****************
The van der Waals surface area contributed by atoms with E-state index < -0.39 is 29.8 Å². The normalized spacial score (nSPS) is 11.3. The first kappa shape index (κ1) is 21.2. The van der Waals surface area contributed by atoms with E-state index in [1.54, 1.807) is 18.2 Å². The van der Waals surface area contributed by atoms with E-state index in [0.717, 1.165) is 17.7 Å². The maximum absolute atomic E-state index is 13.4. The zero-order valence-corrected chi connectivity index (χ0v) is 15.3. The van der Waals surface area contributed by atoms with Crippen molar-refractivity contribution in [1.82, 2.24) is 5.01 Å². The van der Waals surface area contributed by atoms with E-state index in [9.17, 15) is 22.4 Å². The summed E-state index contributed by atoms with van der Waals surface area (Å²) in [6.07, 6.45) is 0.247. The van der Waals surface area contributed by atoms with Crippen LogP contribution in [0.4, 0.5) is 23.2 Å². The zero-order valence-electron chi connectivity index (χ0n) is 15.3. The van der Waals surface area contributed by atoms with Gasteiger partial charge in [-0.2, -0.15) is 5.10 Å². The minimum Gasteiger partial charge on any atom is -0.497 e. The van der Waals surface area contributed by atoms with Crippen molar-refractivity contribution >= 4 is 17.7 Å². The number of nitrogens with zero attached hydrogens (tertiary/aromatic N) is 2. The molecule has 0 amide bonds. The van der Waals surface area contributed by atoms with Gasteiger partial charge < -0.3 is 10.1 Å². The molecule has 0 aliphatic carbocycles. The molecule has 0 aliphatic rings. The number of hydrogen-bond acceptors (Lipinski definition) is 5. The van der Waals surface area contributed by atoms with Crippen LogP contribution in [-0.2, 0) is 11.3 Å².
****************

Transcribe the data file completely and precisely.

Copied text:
The van der Waals surface area contributed by atoms with E-state index < -0.39 is 29.8 Å². The normalized spacial score (nSPS) is 11.3. The first kappa shape index (κ1) is 21.2. The van der Waals surface area contributed by atoms with E-state index in [1.54, 1.807) is 18.2 Å². The van der Waals surface area contributed by atoms with E-state index in [0.717, 1.165) is 17.7 Å². The maximum absolute atomic E-state index is 13.4. The zero-order valence-corrected chi connectivity index (χ0v) is 15.3. The van der Waals surface area contributed by atoms with Crippen molar-refractivity contribution in [1.82, 2.24) is 5.01 Å². The van der Waals surface area contributed by atoms with E-state index in [9.17, 15) is 22.4 Å². The summed E-state index contributed by atoms with van der Waals surface area (Å²) in [6.07, 6.45) is 0.247. The van der Waals surface area contributed by atoms with Crippen LogP contribution in [0.4, 0.5) is 23.2 Å². The zero-order valence-electron chi connectivity index (χ0n) is 15.3. The van der Waals surface area contributed by atoms with Gasteiger partial charge in [-0.2, -0.15) is 5.10 Å². The minimum Gasteiger partial charge on any atom is -0.497 e. The van der Waals surface area contributed by atoms with Crippen molar-refractivity contribution >= 4 is 17.7 Å². The number of nitrogens with zero attached hydrogens (tertiary/aromatic N) is 2. The molecule has 0 amide bonds. The van der Waals surface area contributed by atoms with Gasteiger partial charge < -0.3 is 10.1 Å². The molecule has 0 aliphatic carbocycles. The molecule has 0 aliphatic rings. The number of hydrogen-bond acceptors (Lipinski definition) is 5. The van der Waals surface area contributed by atoms with Crippen LogP contribution in [-0.2, 0) is 11.3 Å².